Overall, I should say my expectations are not high that issue #2 will receive any mention in Conference. While I do believe it is possible, it seems the Church prefers to make such statements more quietly in between Conferences, rather than making any sort of dramatic public announcement that will attract attention to an uncomfortable topic. But I do think it’s very possible we will hear messages addressing issues #3 , #4, and #5.
So, what are your hopes, expectations, or predictions for this coming General Conference?
Tithing! The last three Ensigns and one Church News address the issue. One should pay even if lights turned off and even before paying mortgage. A glowing story of someone paying 20% “tithing” in last Ensign. Someone will draw the short straw and have to speak on tithing. It’s the economy stupid.
1. There will be a heavy emphasis on tithing, given the current financial crisis, and the blessings associated with it.
2. There will be an emphasis on reducing internet “addictions,” but church members will understand it as a call to reduce internet use altogether.
3. There will be continued emphasis on supporting political measures that define marriage as between a man and a woman, although the language for such things is likely to be very vague. Connected with this, there will be discussion of Mormon’s “persecutions” following Prop 8 (again, using vague language).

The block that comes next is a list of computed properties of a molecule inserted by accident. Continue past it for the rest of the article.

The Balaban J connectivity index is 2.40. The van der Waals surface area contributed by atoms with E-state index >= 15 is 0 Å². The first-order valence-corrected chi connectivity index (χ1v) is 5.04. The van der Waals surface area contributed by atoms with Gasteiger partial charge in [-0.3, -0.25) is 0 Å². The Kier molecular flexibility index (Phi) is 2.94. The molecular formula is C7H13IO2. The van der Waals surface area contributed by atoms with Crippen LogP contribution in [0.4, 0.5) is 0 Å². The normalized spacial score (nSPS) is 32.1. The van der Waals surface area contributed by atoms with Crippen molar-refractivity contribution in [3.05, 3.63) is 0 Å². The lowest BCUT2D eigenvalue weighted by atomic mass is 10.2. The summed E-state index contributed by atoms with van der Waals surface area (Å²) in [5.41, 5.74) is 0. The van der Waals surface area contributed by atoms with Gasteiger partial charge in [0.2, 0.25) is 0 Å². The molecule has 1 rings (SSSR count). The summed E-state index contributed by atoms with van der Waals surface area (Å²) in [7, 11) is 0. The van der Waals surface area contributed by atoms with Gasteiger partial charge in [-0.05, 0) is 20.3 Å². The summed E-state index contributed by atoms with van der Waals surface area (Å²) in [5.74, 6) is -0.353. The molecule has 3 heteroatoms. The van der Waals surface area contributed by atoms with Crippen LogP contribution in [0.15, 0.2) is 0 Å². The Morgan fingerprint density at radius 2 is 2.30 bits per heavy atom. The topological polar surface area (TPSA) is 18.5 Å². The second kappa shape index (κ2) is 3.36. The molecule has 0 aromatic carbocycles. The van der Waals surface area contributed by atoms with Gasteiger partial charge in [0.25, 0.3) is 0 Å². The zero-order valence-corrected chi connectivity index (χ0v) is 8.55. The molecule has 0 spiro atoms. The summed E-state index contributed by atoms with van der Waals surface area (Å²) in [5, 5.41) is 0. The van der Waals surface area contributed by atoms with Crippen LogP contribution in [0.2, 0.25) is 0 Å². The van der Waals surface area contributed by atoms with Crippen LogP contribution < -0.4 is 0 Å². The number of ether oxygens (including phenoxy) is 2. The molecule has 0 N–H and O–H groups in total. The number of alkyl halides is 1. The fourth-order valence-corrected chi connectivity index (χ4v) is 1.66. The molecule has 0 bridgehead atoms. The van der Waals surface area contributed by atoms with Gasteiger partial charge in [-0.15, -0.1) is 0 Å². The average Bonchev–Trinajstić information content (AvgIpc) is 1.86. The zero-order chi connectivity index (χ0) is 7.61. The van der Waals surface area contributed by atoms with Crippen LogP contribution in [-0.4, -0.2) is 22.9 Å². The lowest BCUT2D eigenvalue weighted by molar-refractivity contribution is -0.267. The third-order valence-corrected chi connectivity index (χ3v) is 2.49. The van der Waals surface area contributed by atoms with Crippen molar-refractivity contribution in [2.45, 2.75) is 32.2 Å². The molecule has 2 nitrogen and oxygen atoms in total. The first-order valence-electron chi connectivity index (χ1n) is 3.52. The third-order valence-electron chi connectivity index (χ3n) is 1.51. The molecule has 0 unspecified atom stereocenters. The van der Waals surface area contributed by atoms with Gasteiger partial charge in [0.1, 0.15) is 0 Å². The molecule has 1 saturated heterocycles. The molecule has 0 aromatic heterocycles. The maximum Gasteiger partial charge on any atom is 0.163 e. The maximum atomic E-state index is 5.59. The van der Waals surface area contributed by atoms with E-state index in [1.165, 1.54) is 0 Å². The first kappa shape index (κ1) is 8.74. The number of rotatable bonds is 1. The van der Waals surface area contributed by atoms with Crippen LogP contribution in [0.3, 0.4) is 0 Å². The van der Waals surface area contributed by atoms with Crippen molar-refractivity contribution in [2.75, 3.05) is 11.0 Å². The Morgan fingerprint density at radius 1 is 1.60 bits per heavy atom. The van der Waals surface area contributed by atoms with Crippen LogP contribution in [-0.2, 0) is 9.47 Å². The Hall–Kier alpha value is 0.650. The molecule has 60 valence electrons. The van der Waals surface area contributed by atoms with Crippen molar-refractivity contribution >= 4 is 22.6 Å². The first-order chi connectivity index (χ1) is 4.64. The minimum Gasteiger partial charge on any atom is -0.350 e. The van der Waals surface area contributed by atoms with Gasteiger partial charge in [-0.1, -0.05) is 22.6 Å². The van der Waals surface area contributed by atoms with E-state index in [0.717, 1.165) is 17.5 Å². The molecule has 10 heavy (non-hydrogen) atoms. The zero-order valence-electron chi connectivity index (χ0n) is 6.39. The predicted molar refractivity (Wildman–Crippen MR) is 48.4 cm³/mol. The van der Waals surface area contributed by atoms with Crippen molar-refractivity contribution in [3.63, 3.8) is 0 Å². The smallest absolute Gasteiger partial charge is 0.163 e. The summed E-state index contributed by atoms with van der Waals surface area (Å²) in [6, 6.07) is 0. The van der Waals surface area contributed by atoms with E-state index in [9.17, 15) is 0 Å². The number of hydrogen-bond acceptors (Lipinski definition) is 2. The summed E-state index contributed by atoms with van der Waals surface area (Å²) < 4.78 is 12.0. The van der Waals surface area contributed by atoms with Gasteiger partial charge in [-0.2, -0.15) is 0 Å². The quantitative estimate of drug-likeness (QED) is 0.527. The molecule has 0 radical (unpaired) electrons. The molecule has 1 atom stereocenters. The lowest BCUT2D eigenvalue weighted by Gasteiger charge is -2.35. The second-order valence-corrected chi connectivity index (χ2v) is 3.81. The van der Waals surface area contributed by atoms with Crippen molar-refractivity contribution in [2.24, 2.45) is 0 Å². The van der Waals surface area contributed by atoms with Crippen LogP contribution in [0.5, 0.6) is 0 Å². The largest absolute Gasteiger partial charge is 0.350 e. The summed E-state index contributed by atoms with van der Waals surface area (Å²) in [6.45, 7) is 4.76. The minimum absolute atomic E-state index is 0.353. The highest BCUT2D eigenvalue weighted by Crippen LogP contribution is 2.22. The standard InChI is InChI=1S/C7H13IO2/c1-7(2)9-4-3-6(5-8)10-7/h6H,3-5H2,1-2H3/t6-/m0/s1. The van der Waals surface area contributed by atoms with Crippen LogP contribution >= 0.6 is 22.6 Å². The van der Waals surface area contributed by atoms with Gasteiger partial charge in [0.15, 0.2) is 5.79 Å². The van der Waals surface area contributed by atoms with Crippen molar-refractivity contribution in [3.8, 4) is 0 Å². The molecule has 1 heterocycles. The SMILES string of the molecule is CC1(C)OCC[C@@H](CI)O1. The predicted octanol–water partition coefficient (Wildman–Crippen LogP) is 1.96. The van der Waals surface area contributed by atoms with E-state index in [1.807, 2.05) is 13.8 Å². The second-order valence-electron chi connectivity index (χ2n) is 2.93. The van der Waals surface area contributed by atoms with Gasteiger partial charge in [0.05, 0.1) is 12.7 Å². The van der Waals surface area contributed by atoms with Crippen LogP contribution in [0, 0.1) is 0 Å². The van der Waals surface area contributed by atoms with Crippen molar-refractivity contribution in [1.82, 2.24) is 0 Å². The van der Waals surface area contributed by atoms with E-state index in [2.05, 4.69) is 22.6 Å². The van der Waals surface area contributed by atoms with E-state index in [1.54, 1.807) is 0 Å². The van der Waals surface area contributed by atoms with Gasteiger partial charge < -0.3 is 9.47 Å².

4. There will be at least one talk that highlights the Saints in Africa and how we aren’t a racist church.
I’m waiting for the organization of the Second Quorum of the Twelve. ..bruce..
Since the internet is fast becoming another venue of communication between all, with blogs catering to LDS members, in particular – I am somewhat surprised to hear so many members state that they act and behave in Church one way and, when on the internet, another way.
This “two faced” stance is troublesome to me and I wonder what type of generation this type of frame of reference is producing. Sooner or later, the General Authorities will speak on the matter. This is not the same as being ‘one way’ at work and ‘another way’ at Church. Because at Church or the internet, LDS religious matters are discussed.
Now, when I meet someone, smilling, in the corridor of the Church – I have to look harder and use discernment, because there is now a spark of doubt because of what so many on the internet have said – that they are basically “two faced”. But it can also be true that when one is in Church, they are sincere.
Things I would like to see:
– A talk on tithing that actually provides clarification as to net or gross, rather than the vague “do you want gross or net blessings?” In many socialist countries (with the US leaning more and more that way), once taxes eat up 50-60% of your income, 10% on gross is quite a bit.
– A talk on some sort of policy reconciling the very real fact that gay people have faith in God and Mormonism, but don’t have a real role. Where do they fit, and is there was way to accommodate others without compromising long-held views (a balancing act – much like with blacks in the 1960’s)